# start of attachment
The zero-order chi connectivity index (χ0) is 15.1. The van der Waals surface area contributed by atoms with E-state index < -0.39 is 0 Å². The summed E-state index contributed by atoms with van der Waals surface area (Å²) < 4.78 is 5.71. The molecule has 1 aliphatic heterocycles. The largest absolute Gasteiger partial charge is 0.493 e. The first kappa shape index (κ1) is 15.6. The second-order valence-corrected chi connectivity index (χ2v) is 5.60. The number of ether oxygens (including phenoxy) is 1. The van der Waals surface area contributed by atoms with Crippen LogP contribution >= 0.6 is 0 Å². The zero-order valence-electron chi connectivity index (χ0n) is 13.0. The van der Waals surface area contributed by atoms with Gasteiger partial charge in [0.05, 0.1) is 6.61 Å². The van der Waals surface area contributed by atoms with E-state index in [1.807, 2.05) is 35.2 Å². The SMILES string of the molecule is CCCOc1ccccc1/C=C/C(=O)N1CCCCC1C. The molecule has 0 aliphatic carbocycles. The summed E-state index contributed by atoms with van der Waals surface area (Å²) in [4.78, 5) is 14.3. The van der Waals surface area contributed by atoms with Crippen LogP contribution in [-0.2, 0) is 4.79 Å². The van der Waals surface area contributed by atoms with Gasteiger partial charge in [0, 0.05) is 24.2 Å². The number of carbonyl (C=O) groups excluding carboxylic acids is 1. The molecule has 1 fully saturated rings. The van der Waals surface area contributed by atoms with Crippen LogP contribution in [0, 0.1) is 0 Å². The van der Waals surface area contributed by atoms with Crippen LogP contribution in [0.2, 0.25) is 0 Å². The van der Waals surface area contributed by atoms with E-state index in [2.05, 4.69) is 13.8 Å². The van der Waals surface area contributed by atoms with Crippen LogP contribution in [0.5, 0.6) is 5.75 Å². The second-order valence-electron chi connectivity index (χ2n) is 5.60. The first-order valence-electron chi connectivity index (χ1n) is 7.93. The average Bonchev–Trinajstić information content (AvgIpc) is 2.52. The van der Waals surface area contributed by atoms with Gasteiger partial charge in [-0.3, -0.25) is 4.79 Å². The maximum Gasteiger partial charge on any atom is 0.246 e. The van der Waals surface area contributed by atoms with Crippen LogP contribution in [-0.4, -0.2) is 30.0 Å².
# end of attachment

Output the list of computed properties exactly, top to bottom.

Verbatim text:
The zero-order chi connectivity index (χ0) is 15.1. The van der Waals surface area contributed by atoms with E-state index < -0.39 is 0 Å². The summed E-state index contributed by atoms with van der Waals surface area (Å²) < 4.78 is 5.71. The molecule has 1 aliphatic heterocycles. The largest absolute Gasteiger partial charge is 0.493 e. The first kappa shape index (κ1) is 15.6. The second-order valence-corrected chi connectivity index (χ2v) is 5.60. The number of ether oxygens (including phenoxy) is 1. The van der Waals surface area contributed by atoms with Crippen LogP contribution >= 0.6 is 0 Å². The zero-order valence-electron chi connectivity index (χ0n) is 13.0. The van der Waals surface area contributed by atoms with Gasteiger partial charge in [0.05, 0.1) is 6.61 Å². The van der Waals surface area contributed by atoms with E-state index in [1.807, 2.05) is 35.2 Å². The SMILES string of the molecule is CCCOc1ccccc1/C=C/C(=O)N1CCCCC1C. The molecule has 0 aliphatic carbocycles. The summed E-state index contributed by atoms with van der Waals surface area (Å²) in [4.78, 5) is 14.3. The van der Waals surface area contributed by atoms with Crippen LogP contribution in [-0.2, 0) is 4.79 Å². The van der Waals surface area contributed by atoms with Gasteiger partial charge in [0, 0.05) is 24.2 Å². The number of carbonyl (C=O) groups excluding carboxylic acids is 1. The molecule has 1 fully saturated rings. The van der Waals surface area contributed by atoms with Crippen LogP contribution in [0, 0.1) is 0 Å². The van der Waals surface area contributed by atoms with Crippen LogP contribution in [0.2, 0.25) is 0 Å². The van der Waals surface area contributed by atoms with E-state index in [2.05, 4.69) is 13.8 Å². The van der Waals surface area contributed by atoms with Crippen LogP contribution in [0.5, 0.6) is 5.75 Å². The second-order valence-electron chi connectivity index (χ2n) is 5.60. The first-order valence-electron chi connectivity index (χ1n) is 7.93. The average Bonchev–Trinajstić information content (AvgIpc) is 2.52. The van der Waals surface area contributed by atoms with Gasteiger partial charge in [-0.3, -0.25) is 4.79 Å². The maximum Gasteiger partial charge on any atom is 0.246 e. The van der Waals surface area contributed by atoms with Crippen LogP contribution in [-0.4, -0.2) is 30.0 Å².